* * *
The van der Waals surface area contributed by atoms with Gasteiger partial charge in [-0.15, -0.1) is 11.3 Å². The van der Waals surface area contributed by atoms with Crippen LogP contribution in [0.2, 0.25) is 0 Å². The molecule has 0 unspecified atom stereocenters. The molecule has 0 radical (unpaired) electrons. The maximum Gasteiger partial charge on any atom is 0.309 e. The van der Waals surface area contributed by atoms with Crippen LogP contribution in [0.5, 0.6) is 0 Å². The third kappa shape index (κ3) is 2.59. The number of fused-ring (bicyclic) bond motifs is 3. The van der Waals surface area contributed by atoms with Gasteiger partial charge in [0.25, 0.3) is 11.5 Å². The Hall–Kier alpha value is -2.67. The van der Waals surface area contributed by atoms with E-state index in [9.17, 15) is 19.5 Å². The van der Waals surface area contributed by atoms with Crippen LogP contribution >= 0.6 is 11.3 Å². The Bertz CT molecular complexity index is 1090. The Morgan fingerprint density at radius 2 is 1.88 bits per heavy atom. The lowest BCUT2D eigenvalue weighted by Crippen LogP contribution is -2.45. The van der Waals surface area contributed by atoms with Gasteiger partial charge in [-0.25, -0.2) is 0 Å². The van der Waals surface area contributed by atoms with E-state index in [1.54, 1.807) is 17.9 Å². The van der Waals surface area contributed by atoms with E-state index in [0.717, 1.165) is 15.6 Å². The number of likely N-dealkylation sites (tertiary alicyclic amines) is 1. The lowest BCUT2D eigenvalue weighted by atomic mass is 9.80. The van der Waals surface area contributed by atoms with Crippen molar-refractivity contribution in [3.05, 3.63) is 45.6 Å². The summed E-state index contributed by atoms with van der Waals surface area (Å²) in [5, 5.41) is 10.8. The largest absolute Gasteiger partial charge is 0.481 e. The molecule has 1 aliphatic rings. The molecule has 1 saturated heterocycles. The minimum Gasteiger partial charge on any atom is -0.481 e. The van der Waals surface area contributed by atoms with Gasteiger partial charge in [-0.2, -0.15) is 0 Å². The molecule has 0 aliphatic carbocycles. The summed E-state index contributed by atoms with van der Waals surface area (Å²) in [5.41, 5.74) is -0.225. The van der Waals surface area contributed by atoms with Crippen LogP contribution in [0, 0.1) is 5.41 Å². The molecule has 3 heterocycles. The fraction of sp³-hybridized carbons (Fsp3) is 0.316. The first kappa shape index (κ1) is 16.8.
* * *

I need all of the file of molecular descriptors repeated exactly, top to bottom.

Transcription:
The van der Waals surface area contributed by atoms with Gasteiger partial charge in [-0.15, -0.1) is 11.3 Å². The van der Waals surface area contributed by atoms with Crippen LogP contribution in [0.2, 0.25) is 0 Å². The molecule has 0 unspecified atom stereocenters. The molecule has 0 radical (unpaired) electrons. The maximum Gasteiger partial charge on any atom is 0.309 e. The van der Waals surface area contributed by atoms with Crippen LogP contribution in [0.5, 0.6) is 0 Å². The third kappa shape index (κ3) is 2.59. The number of fused-ring (bicyclic) bond motifs is 3. The van der Waals surface area contributed by atoms with Gasteiger partial charge in [0.25, 0.3) is 11.5 Å². The Hall–Kier alpha value is -2.67. The van der Waals surface area contributed by atoms with E-state index in [9.17, 15) is 19.5 Å². The van der Waals surface area contributed by atoms with Crippen LogP contribution >= 0.6 is 11.3 Å². The Bertz CT molecular complexity index is 1090. The Morgan fingerprint density at radius 2 is 1.88 bits per heavy atom. The lowest BCUT2D eigenvalue weighted by Crippen LogP contribution is -2.45. The van der Waals surface area contributed by atoms with Gasteiger partial charge in [-0.25, -0.2) is 0 Å². The van der Waals surface area contributed by atoms with E-state index in [1.54, 1.807) is 17.9 Å². The van der Waals surface area contributed by atoms with E-state index in [0.717, 1.165) is 15.6 Å². The number of likely N-dealkylation sites (tertiary alicyclic amines) is 1. The lowest BCUT2D eigenvalue weighted by atomic mass is 9.80. The van der Waals surface area contributed by atoms with Crippen molar-refractivity contribution in [3.05, 3.63) is 45.6 Å². The summed E-state index contributed by atoms with van der Waals surface area (Å²) in [5, 5.41) is 10.8. The largest absolute Gasteiger partial charge is 0.481 e. The molecule has 1 aliphatic rings. The molecule has 1 saturated heterocycles. The minimum Gasteiger partial charge on any atom is -0.481 e. The van der Waals surface area contributed by atoms with Gasteiger partial charge in [-0.2, -0.15) is 0 Å². The molecule has 0 aliphatic carbocycles. The summed E-state index contributed by atoms with van der Waals surface area (Å²) in [5.41, 5.74) is -0.225. The van der Waals surface area contributed by atoms with Crippen LogP contribution in [0, 0.1) is 5.41 Å². The molecule has 3 heterocycles. The fraction of sp³-hybridized carbons (Fsp3) is 0.316. The first kappa shape index (κ1) is 16.8.